Several South American countries, including Peru, Guatemala, and Honduras, are known for poor water quality. However, their northern neighbour, Colombia, boasts some of the cleanest water in South America.
Columbia’s citizens struggled for decades to gain access to clean water. As of 2015, 97% of Colombia’s population has clean water. That’s an increase of 30% since 1990, which is expected to go up.
Colombia stands out in terms of water quality due to its wastewater treatment. After the water is flushed through homes and businesses, it’s thoroughly treated before being released for agricultural use. As a result, you won’t find contaminated water in your crops or from your tap.
The southeast Asian country of Singapore offers citizens and visitors some of the cleanest water you’ll find in Asia. The government gets water from the Johor River, the ocean, imports, and local catchment. All water goes through stringent water treatment before it’s delivered to taps.
Singapore’s waterways are limited, so the country takes care to protect them. Singapore’s National Water Agency regularly collects water samples to test for harmful chemicals and bacteria.
This helps ensure all water is safe to drink and filtration is adjusted to keep the drinking water high ad within standards.
Despite the clean tap water, bottled water is still quite popular in Singapore. The chlorine used to treat tap water tends to leave a bitter taste, driving some citizens away from the tap. However, despite the taste, the water is perfectly healthy and safe.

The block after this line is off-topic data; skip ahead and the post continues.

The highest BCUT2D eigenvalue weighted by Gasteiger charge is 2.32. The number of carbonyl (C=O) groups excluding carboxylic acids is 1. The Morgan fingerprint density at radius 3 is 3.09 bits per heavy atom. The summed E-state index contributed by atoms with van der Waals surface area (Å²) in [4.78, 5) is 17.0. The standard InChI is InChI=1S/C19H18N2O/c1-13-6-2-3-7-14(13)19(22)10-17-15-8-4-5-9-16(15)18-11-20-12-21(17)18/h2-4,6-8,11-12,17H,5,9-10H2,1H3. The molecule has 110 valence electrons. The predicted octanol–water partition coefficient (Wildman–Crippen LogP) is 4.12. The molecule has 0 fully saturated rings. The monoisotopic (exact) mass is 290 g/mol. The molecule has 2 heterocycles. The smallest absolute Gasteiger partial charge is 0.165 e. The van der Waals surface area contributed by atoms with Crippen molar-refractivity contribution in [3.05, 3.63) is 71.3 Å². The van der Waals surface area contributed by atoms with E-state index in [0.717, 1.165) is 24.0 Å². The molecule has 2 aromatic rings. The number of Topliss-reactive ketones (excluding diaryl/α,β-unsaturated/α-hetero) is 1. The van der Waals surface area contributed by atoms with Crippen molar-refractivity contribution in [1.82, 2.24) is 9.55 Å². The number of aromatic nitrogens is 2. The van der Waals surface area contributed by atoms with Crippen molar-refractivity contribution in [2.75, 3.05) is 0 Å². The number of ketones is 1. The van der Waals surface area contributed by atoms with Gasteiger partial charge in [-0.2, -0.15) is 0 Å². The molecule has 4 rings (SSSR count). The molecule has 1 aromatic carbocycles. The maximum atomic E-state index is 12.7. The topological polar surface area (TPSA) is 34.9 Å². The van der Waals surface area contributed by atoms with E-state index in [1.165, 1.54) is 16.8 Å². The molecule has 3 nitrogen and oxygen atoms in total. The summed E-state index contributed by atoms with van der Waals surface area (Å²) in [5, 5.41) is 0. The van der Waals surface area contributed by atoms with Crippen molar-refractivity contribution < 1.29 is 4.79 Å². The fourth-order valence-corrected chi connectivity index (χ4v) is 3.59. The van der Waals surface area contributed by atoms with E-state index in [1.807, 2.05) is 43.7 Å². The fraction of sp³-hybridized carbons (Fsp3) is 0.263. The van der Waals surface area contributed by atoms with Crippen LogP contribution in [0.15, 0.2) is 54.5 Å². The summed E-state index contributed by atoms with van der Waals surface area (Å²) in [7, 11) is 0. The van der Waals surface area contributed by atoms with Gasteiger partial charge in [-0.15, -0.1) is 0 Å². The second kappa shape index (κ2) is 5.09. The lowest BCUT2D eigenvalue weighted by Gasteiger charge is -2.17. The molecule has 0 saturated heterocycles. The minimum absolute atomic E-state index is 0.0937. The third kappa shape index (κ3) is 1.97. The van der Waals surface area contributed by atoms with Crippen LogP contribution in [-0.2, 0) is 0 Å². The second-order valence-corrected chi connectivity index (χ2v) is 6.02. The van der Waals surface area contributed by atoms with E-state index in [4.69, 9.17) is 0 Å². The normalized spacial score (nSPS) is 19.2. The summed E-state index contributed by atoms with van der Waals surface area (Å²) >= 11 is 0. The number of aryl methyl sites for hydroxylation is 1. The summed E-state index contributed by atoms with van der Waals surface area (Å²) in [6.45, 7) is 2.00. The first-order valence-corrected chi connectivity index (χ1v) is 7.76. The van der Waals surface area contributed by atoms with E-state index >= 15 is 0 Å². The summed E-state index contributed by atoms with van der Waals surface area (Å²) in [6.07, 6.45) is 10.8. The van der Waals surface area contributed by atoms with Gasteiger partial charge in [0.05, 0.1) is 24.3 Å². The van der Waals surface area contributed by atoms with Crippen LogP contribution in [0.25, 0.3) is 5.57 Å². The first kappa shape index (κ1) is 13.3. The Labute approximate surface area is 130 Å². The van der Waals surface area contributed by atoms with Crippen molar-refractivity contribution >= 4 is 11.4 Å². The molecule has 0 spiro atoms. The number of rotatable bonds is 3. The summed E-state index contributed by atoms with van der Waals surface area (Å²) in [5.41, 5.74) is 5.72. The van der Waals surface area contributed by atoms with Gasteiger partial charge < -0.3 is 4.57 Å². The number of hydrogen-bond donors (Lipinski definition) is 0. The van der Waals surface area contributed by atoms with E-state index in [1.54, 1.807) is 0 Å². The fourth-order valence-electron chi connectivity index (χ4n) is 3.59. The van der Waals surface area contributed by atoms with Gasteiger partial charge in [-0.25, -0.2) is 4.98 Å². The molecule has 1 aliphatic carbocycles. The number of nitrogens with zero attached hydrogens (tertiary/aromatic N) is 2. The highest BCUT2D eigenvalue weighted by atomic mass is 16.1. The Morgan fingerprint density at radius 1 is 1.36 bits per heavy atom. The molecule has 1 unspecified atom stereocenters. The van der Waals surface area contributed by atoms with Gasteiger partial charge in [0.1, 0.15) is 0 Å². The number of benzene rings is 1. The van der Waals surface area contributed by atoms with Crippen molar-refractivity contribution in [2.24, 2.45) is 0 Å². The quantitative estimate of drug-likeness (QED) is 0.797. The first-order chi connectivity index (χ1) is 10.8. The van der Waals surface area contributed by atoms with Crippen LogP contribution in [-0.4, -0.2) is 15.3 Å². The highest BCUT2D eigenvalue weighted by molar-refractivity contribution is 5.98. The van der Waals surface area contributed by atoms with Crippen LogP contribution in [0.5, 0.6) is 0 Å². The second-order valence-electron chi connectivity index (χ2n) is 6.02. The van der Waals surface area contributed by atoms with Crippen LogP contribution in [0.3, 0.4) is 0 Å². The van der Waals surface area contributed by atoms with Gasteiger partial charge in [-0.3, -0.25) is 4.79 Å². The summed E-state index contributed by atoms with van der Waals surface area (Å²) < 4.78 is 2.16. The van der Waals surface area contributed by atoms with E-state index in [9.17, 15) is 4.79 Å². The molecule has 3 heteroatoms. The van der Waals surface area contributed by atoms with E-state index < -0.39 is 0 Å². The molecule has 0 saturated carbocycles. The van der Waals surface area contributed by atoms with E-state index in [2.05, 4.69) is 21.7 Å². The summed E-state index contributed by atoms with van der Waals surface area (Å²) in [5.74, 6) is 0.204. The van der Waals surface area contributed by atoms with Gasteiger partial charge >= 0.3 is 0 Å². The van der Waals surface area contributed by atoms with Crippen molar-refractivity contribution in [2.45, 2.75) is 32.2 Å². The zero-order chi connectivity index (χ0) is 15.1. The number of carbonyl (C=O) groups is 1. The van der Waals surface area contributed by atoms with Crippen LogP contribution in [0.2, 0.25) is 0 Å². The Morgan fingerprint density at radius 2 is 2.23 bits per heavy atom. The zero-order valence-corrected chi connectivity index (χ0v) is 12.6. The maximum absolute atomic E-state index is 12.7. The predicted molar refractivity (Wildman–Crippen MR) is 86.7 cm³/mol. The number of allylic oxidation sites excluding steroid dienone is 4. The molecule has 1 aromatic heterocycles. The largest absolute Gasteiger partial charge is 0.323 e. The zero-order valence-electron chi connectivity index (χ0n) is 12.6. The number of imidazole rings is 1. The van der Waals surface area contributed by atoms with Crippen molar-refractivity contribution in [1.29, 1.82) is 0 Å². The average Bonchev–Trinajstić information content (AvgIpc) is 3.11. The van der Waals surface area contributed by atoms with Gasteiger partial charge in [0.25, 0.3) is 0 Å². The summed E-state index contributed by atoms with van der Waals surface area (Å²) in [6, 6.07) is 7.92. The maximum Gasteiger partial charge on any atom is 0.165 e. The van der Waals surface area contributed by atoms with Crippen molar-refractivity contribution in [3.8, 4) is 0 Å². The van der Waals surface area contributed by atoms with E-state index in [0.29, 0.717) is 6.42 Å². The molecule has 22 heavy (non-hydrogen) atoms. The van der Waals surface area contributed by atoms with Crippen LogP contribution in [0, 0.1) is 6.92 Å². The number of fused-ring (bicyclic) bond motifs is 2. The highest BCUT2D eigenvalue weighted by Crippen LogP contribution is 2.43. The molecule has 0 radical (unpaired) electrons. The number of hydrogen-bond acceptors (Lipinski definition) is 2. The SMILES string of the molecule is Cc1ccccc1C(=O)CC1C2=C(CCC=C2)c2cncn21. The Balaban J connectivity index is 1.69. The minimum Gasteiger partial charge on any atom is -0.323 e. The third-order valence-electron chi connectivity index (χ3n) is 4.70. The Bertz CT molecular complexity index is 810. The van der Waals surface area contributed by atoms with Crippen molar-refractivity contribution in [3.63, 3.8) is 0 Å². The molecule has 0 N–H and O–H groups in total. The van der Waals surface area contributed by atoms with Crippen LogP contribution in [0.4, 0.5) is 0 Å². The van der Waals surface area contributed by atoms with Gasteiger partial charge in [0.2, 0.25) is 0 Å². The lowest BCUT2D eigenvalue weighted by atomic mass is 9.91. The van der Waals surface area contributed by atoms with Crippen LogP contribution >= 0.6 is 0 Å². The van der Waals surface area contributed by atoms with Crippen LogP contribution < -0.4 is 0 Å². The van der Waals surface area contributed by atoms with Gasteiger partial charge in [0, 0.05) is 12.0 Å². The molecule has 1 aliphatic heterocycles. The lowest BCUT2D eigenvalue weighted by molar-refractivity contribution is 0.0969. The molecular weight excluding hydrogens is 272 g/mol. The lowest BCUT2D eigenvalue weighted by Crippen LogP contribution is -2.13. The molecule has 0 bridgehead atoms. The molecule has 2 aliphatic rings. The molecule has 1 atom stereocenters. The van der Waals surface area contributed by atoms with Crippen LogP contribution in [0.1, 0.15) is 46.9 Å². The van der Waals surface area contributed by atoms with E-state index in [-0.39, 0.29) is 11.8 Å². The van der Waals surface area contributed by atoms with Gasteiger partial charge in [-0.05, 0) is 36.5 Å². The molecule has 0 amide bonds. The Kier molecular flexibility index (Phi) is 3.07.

Located in northern Europe, Sweden is home to some of the cleanest drinking water in the West. Most of the country’s water comes from its lakes and streams. It all goes through multiple layers of filtration, including chemical and natural filters.
One of the main reasons Sweden’s water is so clean is due to the country’s lack of pollution. Clean air helps keep pollution from clouding the waterways, leading to clear water in citizens’ taps.
As a testament to Sweden’s clean water, the International Organization for Standardization awarded Sweden a Certification of Quality in 2017. This certificate labeled the water in Stockholm of “high and consistent quality.”
The German government regulates water more than many of its other natural resources. The country has strict water standards that prohibit the use of chemicals in the purification process.
The lack of chemicals means the water in Germany never tastes like chlorine. More than two-thirds of Germany’s water gets sourced from underground water sources or glaciers. The rest comes from reservoirs fed by lakes and streams.
Many countries worldwide don’t have access to clean water or advanced filtration technology. As a result, these countries tend to have high pollution levels, contaminated water sources, and many densely populated areas.
Sadly, dirty drinking water can lead to the spread of many diseases and illnesses.
Here are countries with the worst tap water:
- Democratic Republic of Congo
- Republic of Chad
As the second most highly populated country in Africa, Ethiopia has approximately 115 million residents. Unfortunately, roughly half don’t have easy access to clean drinking water, and only 28 percent have access to sanitation.
Most of Ethiopia’s drinking water comes from lakes, ponds, and other waterways contaminated with runoff, pollution, and waste. Since most citizens live in rural regions, accessing clean drinking water often requires traveling a great distance.
Ethiopia’s water situation is slowly improving. The government has been working to direct funding toward bettering water access in rural areas and improving sanitation to ensure clean water.
In recent decades, the African country of Uganda has seen rapid population and city growth. Combined with the influx of Sudanese refugees from neighbouring Sudan and insufficient humanitarian resources, an already poor drinking water system has gotten worse.
Currently, roughly 7 million of Uganda’s citizens have no access to safe drinking water. In many areas, drinking water sources consist of swamps, ponds, and other unprotected water sources. In addition, rural citizens often practice open defecation due to lack of toilets.